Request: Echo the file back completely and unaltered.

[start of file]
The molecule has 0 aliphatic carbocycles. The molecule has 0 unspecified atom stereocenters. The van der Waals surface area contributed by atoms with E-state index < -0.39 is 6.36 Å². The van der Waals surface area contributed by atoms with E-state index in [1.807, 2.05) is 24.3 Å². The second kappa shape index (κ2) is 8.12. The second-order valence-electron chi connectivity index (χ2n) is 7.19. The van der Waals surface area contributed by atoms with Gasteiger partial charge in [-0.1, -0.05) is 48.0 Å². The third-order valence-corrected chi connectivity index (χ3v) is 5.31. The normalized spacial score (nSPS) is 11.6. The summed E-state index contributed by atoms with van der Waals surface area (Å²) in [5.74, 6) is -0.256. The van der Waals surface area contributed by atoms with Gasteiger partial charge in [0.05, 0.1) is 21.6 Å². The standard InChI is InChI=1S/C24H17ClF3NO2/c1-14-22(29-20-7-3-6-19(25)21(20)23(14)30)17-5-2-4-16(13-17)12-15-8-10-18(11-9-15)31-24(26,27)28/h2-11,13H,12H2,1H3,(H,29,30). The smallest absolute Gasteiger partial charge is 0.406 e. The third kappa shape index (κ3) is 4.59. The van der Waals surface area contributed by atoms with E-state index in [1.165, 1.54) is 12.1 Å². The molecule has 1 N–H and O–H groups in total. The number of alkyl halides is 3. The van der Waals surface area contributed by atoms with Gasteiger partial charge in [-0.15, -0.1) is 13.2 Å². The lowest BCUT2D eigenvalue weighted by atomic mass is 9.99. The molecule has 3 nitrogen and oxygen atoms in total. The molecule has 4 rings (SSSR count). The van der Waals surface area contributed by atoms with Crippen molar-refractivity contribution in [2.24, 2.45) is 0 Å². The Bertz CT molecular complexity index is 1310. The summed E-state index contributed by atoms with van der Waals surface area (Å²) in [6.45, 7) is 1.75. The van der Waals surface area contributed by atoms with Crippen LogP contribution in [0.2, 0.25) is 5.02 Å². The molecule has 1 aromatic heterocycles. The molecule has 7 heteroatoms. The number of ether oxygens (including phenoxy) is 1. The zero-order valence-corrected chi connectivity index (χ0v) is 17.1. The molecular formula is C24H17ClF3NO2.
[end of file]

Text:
The molecule has 0 aliphatic carbocycles. The molecule has 0 unspecified atom stereocenters. The van der Waals surface area contributed by atoms with E-state index < -0.39 is 6.36 Å². The van der Waals surface area contributed by atoms with E-state index in [1.807, 2.05) is 24.3 Å². The second kappa shape index (κ2) is 8.12. The second-order valence-electron chi connectivity index (χ2n) is 7.19. The van der Waals surface area contributed by atoms with Gasteiger partial charge in [-0.1, -0.05) is 48.0 Å². The third-order valence-corrected chi connectivity index (χ3v) is 5.31. The normalized spacial score (nSPS) is 11.6. The summed E-state index contributed by atoms with van der Waals surface area (Å²) in [5.74, 6) is -0.256. The van der Waals surface area contributed by atoms with Gasteiger partial charge in [0.05, 0.1) is 21.6 Å². The standard InChI is InChI=1S/C24H17ClF3NO2/c1-14-22(29-20-7-3-6-19(25)21(20)23(14)30)17-5-2-4-16(13-17)12-15-8-10-18(11-9-15)31-24(26,27)28/h2-11,13H,12H2,1H3,(H,29,30). The smallest absolute Gasteiger partial charge is 0.406 e. The third kappa shape index (κ3) is 4.59. The van der Waals surface area contributed by atoms with E-state index in [1.165, 1.54) is 12.1 Å². The molecule has 1 N–H and O–H groups in total. The number of alkyl halides is 3. The van der Waals surface area contributed by atoms with Gasteiger partial charge in [-0.15, -0.1) is 13.2 Å². The lowest BCUT2D eigenvalue weighted by atomic mass is 9.99. The molecule has 3 nitrogen and oxygen atoms in total. The molecule has 4 rings (SSSR count). The van der Waals surface area contributed by atoms with Crippen molar-refractivity contribution in [2.24, 2.45) is 0 Å². The Bertz CT molecular complexity index is 1310. The summed E-state index contributed by atoms with van der Waals surface area (Å²) in [6.45, 7) is 1.75. The van der Waals surface area contributed by atoms with Crippen LogP contribution in [0.2, 0.25) is 5.02 Å². The molecule has 1 aromatic heterocycles. The molecule has 7 heteroatoms. The number of ether oxygens (including phenoxy) is 1. The zero-order valence-corrected chi connectivity index (χ0v) is 17.1. The molecular formula is C24H17ClF3NO2.